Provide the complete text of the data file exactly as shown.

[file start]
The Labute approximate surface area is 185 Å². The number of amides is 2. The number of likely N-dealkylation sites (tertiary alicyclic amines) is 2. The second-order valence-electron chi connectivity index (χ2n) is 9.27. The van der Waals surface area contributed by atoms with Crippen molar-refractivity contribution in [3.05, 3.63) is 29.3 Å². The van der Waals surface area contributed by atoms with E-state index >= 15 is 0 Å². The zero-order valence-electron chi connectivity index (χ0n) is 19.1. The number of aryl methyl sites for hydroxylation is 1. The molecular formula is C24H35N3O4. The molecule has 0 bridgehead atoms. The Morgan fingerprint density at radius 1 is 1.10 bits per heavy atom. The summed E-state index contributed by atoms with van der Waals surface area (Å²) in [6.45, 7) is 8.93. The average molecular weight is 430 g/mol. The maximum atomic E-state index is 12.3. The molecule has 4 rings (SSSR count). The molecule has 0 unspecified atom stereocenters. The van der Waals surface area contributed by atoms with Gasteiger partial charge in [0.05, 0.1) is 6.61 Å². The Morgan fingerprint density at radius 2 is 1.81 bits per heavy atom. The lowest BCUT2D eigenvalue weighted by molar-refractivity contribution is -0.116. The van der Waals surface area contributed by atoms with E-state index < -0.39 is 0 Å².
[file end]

The Labute approximate surface area is 185 Å². The number of amides is 2. The number of likely N-dealkylation sites (tertiary alicyclic amines) is 2. The second-order valence-electron chi connectivity index (χ2n) is 9.27. The van der Waals surface area contributed by atoms with Crippen molar-refractivity contribution in [3.05, 3.63) is 29.3 Å². The van der Waals surface area contributed by atoms with E-state index >= 15 is 0 Å². The zero-order valence-electron chi connectivity index (χ0n) is 19.1. The number of aryl methyl sites for hydroxylation is 1. The molecular formula is C24H35N3O4. The molecule has 0 bridgehead atoms. The Morgan fingerprint density at radius 1 is 1.10 bits per heavy atom. The summed E-state index contributed by atoms with van der Waals surface area (Å²) in [6.45, 7) is 8.93. The average molecular weight is 430 g/mol. The maximum atomic E-state index is 12.3. The molecule has 4 rings (SSSR count). The molecule has 0 unspecified atom stereocenters. The van der Waals surface area contributed by atoms with Gasteiger partial charge in [0.05, 0.1) is 6.61 Å². The Morgan fingerprint density at radius 2 is 1.81 bits per heavy atom. The lowest BCUT2D eigenvalue weighted by molar-refractivity contribution is -0.116. The van der Waals surface area contributed by atoms with E-state index < -0.39 is 0 Å².